Mutemath has been a beacon in the alt rock space over the past ten years, offering a quirky, energetic and synth-infused sound on the airwaves, and filling massive buildings. The group is on a small venue national tour in advance of their new album, Vitals. Besides the new material, this tour’s setlist was heavy on older songs and off-album favorites, a treat for diehard fans who were ready the second tickets went on sale.
The band is breaking with their long-tenured home on Warner to release Vitals independently on their new label, Wojtek Records, November 13th. The new songs, especially lead single “Monument,” filled in a nice burst during the middle of the set and felt right at home as new additions to the family. They haven’t always been treated well by Warner, having to sue to not be marketed and distributed as Christian Rock at the start of their relationship. I support their new venture, and my expectations for Vitals are at a zenith.
Baby’s All Right was bursting with energy, as expected from condensing a stadium rock into a comparatively tiny venue. I was surrounded with ardent fans shouting all the lyrics, and among the many antics we witnessed, my favorites were Paul Meany (vox, keys) letting us rock out with him on a theremin guitar and Darren King (drums) using us to hoist up his drumkit. They cooled it down a few times for some of their instrumental jams and took a fan’s request for “Control” as well, playing to us in total for over two hours.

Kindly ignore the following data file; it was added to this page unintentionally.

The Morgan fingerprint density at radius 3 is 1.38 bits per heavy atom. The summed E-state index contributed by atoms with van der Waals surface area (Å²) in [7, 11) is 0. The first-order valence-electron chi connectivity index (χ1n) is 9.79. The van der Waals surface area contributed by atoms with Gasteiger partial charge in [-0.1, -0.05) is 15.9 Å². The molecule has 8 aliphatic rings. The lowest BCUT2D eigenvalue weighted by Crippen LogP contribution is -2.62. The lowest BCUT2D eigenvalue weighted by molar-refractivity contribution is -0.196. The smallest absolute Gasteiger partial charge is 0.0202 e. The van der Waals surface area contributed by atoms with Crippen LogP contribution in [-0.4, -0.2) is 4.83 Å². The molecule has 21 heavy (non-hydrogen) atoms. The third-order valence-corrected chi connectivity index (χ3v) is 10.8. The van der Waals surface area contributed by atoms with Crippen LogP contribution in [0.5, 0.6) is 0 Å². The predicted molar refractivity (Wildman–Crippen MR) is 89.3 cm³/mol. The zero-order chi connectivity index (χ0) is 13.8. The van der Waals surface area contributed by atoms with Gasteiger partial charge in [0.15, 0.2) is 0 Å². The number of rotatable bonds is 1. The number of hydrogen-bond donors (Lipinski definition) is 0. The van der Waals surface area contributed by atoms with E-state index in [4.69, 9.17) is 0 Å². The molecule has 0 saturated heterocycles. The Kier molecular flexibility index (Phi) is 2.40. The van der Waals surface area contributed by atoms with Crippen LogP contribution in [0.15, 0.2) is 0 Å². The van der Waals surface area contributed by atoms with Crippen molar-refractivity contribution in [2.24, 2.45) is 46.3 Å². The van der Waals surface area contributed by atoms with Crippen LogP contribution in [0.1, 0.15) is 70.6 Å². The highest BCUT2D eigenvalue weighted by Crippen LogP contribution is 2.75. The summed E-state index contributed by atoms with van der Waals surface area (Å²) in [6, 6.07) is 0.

Baby’s has been a hot venue almost since its inception, serving as a proving grounds for a lot of Brooklyn’s local outfits and small touring acts. They’ve benefited by lots of their competitors on the Bedford L folding, with Cameo Gallery being the latest to announce, closing next month. That doesn’t mean the venue is any less legit, as I’ve continually espoused attending gigs there. They’ve really become a magnet for rare events like tonight’s and Beach House’s (August) performances. They’ve now got an A/C system keeping things cooler for the really sold out shows.
Mutemath brought a mute man, The Quiet Entertainer, on board to open this tour. His name is a literal reference, as he utters no spoken words save through a text-to-speech, Stephen Hawkings-ish sort of way. He had a pretty sincere humor to his pantomimes and dialogue though. Musically, his beats fit into the mashup genre, and were quite danceable had we more space to work with. You can catch both artists on tour for the rest of the month as they mosey on through the South and California.
The Quiet Entertainer